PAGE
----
From the time computer games made their way into family homes, parents have wondered if violent video games may negatively affect children and teenagers.
Today, parents still worry about the effects of violent computer games and of course it also remains a popular topic for the media. However, with a growing number of children and teens spending excessive time playing computer games, perhaps parents should be more worried about teenagers addicted to computer games than the effects of violent video games.
An examination of the literature reveals that those who study video game addiction sometimes disagree on the proportion of children and teenagers addicted to computer games. However, the majority of studies suggest that approximately 5 to 10% of youth who play computer games become addicted.
Compared to other psychological difficulties (such as depression and anxiety), teenage computer game addiction is obviously a relatively new problem faced by families. As such, parents may lack accurate and/or helpful information on the signs of computer game addiction, the risk factors for video game addiction, and strategies for helping teenagers addicted to computer games after the problem develops.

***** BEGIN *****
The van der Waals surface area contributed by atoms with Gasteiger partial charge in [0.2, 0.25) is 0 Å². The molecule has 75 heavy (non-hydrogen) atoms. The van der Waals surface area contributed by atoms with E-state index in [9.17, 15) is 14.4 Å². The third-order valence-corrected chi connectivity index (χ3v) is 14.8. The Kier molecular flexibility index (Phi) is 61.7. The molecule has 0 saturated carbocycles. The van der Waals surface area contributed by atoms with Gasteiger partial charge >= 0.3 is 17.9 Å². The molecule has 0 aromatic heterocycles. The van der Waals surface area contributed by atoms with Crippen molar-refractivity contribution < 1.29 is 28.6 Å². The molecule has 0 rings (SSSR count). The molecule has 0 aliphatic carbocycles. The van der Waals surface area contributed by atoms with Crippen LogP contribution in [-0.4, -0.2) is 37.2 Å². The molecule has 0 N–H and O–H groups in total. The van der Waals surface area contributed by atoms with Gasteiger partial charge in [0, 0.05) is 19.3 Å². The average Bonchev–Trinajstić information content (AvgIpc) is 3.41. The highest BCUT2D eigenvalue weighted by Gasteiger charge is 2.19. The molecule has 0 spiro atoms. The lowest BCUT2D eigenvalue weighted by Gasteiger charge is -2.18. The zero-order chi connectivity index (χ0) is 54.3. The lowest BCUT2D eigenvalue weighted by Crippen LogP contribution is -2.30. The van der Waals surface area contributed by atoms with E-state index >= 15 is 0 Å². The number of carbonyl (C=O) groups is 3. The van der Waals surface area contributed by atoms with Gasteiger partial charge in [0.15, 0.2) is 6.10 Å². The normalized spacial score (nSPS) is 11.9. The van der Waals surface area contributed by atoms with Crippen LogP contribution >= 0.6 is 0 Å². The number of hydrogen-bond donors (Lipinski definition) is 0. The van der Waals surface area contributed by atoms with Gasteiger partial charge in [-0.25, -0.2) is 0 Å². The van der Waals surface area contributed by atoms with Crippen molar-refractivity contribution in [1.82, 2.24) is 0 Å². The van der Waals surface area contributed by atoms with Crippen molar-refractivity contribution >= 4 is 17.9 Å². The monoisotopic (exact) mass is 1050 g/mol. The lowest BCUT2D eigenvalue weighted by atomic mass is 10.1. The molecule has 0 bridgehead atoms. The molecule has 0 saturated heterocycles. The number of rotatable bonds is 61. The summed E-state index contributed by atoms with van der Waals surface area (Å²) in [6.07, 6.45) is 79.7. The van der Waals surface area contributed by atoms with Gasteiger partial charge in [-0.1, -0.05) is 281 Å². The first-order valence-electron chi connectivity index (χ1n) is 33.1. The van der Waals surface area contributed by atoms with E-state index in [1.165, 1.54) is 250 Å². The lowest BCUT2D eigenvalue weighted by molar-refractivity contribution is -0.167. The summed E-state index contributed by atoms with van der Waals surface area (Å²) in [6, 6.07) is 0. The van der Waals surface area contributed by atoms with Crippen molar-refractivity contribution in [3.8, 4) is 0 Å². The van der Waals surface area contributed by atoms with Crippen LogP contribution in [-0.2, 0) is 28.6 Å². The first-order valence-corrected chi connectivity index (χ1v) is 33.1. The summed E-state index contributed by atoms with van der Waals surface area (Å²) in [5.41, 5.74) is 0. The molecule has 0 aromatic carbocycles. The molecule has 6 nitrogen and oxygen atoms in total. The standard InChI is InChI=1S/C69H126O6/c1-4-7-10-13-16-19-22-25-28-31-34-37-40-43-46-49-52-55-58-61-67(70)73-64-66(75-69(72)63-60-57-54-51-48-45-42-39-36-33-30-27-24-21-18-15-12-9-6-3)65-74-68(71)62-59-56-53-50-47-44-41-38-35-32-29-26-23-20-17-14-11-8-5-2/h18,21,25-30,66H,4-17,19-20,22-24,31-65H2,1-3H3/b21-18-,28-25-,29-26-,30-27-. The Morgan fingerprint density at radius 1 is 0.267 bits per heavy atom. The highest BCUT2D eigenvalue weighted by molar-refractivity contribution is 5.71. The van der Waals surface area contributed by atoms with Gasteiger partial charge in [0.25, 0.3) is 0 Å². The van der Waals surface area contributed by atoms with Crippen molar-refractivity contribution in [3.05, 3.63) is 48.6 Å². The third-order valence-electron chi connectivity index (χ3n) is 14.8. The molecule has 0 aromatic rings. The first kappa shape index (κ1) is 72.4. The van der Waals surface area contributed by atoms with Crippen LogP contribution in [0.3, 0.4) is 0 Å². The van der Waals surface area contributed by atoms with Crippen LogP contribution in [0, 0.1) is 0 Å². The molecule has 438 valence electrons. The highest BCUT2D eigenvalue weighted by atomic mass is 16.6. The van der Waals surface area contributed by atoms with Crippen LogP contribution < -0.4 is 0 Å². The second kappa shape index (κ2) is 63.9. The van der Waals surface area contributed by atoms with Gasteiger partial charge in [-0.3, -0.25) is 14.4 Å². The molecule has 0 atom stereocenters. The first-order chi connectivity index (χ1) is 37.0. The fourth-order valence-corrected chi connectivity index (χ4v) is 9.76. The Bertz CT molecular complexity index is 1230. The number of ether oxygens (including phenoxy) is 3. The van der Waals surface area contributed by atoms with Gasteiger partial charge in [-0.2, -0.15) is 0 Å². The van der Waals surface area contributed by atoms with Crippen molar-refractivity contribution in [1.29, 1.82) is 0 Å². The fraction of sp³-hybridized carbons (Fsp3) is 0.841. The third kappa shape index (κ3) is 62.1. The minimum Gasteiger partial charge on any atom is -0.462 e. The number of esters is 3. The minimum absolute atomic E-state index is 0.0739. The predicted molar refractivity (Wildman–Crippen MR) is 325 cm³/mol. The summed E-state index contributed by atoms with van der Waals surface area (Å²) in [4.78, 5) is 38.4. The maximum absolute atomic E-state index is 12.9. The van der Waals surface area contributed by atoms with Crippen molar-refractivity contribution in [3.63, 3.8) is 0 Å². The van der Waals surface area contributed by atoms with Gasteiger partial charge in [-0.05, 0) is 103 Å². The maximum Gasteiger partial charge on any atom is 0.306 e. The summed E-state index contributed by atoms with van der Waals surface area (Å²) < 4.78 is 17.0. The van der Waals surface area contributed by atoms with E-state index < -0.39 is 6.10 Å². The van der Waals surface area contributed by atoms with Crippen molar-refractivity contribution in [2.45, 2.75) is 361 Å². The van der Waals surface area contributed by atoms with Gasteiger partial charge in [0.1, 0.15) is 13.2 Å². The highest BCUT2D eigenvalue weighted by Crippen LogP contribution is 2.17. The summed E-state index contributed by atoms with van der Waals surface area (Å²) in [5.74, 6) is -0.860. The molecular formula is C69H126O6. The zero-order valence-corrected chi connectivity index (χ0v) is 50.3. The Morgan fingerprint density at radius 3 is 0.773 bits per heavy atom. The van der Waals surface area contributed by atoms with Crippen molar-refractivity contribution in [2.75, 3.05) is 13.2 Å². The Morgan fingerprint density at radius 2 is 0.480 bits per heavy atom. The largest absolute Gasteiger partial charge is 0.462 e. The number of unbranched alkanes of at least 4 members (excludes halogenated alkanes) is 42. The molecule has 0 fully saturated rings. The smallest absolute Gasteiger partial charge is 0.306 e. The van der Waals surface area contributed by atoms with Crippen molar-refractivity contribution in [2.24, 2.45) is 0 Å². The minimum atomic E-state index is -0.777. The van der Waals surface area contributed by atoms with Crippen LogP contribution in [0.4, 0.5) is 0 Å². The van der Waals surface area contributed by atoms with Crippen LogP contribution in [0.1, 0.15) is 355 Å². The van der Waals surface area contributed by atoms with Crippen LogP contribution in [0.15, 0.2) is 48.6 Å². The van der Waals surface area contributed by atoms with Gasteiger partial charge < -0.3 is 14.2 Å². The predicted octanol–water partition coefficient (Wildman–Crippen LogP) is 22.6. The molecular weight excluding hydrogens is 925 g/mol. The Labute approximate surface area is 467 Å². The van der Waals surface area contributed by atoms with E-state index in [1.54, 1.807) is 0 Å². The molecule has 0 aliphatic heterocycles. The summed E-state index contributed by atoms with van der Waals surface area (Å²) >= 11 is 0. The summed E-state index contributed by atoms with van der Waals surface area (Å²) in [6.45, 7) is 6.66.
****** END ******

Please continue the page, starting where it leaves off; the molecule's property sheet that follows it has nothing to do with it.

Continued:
As more therapists work with teenagers addicted to computer games and more researchers study the problem, they are becoming better at detecting the signs of addiction, testing for video game addiction, and offering help to parents with teenagers addicted to computer games.
Still, there is much confusion about exactly what computer game addiction is and how parents can help a teenager who seems far more interested in playing in a virtual world than living in the real world.
Teenagers Addicted To Computer Games - Advice for Parents
1. For now, computer game addiction is not an official psychological disorder. The possibility of including computer game addiction in future editions of the Diagnostic and Statistical Manual of Mental Disorders is being debated,...
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